Mark Russinovich: So I've got just, for me and my team in the office of the CTO, I've grown probably 50% since Covid lockdowns happened, so that means 50% of the people, many of them from outside the company, have not physically met anybody else on the team, and yet, have come in and gotten very productive very quickly to the level of productivity that's no different than pre-Covid times of somebody on boarding into a team like ours. So, it's just been really amazing to see the fact that from a perspective of remote work, nothing slowed down. Now, I think that there's going to be big challenges as we go to hybrid in that human nature is human nature, and the bandwidth of communication when you're in person with somebody, especially in a group meeting, right, one on ones is a little bit different because you can focus directly, but if you're in a meeting with a bunch of people and you're in a conference room, you can instantly get signals from all over the room.
Bret Arsenault: Right.
Mark Russinovich: But, if you're on a Zoom call or a teams call, those signals get lost, and you don't have the opportunity of walking into the conference room of, "Hey Bret, what's going on?" Kind of side conversations. So, the advantage of being in person is, I think, real, and it's gonna be tough to not make the people that are remote feel the way they did pre-Covid, which was, hey, everybody in the room is ignoring me.
Bret Arsenault: Right. On that note, talking about your team growing and all the other things, customers continue to tell me how they really struggle about finding qualified talent, finding security talent, and obviously, one thing is having your security team and mine work for customers is awesome, but, how do you think about that just in general? About getting talent and driving through talent in the hybrid work environment? You mentioned a little bit about the teams you've hired so far, but, any other thoughts you have on helping people and how they think about attracting talent?
Mark Russinovich: I mean, a few things that Microsoft's done to try to attract talent is just the culture that we've adopted, and, of course, driven by Satya, of diversity inclusion as I think a key part of that, that corporate culture I think matters a lot to people these days, whereas in the past it was something that wasn't really even explicitly considered as a draw for especially people coming out of college. But, when it comes to skilling, the world has changed a lot, like we've talked about, especially for anybody that's in IT over the last decade, a tremendous amount, and I think this is the challenge that I see, talking to customers that are doing cloud migrations, many of them doing it as fast as they can, and what's slowing them down is skills. And this is where platforms like Microsoft learn, which have guided learning paths for different areas of specialty, like, on cloud admin, or on the cloud security architect, to get skills.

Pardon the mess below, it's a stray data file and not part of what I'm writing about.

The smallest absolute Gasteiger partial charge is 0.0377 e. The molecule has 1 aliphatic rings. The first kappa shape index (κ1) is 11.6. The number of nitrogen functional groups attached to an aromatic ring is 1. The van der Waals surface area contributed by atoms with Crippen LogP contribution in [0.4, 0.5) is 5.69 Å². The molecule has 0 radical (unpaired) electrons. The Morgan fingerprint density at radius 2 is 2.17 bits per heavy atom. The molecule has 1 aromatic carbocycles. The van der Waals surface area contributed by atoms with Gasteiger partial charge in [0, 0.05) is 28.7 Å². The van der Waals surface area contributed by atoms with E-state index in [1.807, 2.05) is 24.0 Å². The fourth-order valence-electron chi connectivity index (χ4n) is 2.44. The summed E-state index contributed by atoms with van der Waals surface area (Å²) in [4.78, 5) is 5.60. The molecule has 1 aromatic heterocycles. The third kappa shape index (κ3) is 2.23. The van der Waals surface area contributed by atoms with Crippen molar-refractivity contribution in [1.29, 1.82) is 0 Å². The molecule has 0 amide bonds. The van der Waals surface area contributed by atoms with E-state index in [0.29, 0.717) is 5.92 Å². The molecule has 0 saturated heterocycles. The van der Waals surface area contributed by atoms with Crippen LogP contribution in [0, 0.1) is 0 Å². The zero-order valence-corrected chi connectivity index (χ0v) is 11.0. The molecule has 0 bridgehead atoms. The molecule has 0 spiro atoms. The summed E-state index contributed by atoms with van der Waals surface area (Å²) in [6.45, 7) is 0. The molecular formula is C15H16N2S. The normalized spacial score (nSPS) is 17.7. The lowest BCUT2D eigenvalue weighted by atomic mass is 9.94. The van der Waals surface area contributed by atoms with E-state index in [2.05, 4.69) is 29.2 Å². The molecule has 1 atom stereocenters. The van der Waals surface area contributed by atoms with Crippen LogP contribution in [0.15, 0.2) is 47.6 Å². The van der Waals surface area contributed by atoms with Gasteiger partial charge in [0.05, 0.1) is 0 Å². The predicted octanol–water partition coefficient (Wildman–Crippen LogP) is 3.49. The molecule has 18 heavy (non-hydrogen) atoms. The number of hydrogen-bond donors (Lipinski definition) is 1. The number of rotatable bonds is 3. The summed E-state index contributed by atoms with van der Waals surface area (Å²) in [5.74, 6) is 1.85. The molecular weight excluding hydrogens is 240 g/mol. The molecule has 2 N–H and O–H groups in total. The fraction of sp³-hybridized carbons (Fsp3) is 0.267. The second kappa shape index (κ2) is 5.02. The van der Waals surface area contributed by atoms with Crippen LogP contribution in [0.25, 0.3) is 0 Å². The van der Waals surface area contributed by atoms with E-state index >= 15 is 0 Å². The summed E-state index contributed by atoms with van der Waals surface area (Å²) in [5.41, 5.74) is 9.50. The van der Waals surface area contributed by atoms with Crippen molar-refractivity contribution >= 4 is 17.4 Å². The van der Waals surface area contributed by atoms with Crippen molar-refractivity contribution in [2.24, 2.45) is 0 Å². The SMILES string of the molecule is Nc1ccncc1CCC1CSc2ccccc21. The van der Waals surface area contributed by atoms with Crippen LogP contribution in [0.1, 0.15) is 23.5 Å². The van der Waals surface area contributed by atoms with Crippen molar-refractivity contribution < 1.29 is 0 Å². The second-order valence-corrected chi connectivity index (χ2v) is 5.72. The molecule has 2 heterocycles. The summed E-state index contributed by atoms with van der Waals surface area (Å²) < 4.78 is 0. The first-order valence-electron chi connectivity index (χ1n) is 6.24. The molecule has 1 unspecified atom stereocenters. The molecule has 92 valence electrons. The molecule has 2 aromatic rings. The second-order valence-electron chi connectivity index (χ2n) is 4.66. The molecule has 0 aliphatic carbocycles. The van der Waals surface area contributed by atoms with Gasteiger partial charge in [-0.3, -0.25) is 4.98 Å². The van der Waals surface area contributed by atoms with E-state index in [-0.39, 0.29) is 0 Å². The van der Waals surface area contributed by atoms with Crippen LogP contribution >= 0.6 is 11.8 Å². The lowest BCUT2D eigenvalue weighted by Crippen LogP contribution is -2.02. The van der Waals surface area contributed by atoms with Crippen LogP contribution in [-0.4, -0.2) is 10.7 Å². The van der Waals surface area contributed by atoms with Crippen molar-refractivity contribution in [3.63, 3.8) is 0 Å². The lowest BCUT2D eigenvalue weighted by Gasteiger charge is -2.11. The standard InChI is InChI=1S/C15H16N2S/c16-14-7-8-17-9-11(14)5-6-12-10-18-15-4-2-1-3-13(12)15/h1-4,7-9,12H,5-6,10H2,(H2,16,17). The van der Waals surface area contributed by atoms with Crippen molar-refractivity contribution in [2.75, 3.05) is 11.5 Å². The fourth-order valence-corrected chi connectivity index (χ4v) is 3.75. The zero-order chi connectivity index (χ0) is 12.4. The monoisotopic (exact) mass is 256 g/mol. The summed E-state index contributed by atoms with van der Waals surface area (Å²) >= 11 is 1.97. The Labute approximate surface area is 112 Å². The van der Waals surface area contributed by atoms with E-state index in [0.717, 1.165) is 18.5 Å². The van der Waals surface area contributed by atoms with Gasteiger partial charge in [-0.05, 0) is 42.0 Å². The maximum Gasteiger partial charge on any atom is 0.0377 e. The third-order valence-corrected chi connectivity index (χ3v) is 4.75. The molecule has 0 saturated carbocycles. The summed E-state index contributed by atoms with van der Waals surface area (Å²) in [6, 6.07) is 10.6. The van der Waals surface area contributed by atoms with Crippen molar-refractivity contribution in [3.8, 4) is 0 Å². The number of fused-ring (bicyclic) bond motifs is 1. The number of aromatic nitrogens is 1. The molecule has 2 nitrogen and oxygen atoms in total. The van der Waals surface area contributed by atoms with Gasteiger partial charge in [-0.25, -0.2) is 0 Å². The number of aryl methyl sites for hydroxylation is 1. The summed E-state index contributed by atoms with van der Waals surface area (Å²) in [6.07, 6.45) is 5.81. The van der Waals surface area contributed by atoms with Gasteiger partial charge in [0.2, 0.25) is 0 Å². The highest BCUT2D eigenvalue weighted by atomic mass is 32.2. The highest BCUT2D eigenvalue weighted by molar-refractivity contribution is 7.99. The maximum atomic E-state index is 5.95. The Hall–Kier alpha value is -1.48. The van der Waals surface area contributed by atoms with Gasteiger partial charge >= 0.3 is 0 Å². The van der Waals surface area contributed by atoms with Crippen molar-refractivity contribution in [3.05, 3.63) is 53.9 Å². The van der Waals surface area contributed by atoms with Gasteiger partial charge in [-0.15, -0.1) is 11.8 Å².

I mean, this is part of Microsoft's broader goals to skill the workforce. I think Brad Smith just published, about a month ago, an update on our commitments for Acrom 2020, which was to skill 25 million people, and we'd actually gotten to 30 million, and there's a scaling platform being integrated on the Linked-In to help skill the modern IT workforce for this new landscape that everybody's having to face.
Bret Arsenault: I was thinking, you know, if you were to give advice to a security practitioner, some actionable things, skilling is obviously important, and we touched a little bit at the beginning, but are there three things you can tell people go do it and go do it now, what would it be?
Mark Russinovich: Basically the three things, I think, would be the two that we already talked about, one is MFA, actually, we've talked about all three, MFA, for sure, getting into a non-fishable posture, and MFA doesn't completely necessary completely get either, but it gets you past the stupid fishing. And then the second one would be patching, and this is a tough one, especially with on-prem environments and fragile IT that exists a lot, but, it is, like you said, you're forcing yourself into this "We need to patch," and have systems in place to do pilot tests of updates, kind of a CICD pipeline for patching, so that you can quickly roll that out, and every time there's patches it's not a unique kind of situation to deal with, but it's just part of a process, like we do in the cloud when we roll out new software, it's just part of a process, it's not a special once every three years kind of situation.
Bret Arsenault: Right.
Mark Russinovich: And then the final one is get visibility into your environment, with logging, and not just logging do Devnull, but actually logging into some place where you can actually run analytics on the logs to get inside into what's happening. Something like Sentinel really resonated with customers.
Bret Arsenault: Can you just remind people what Sentinel is?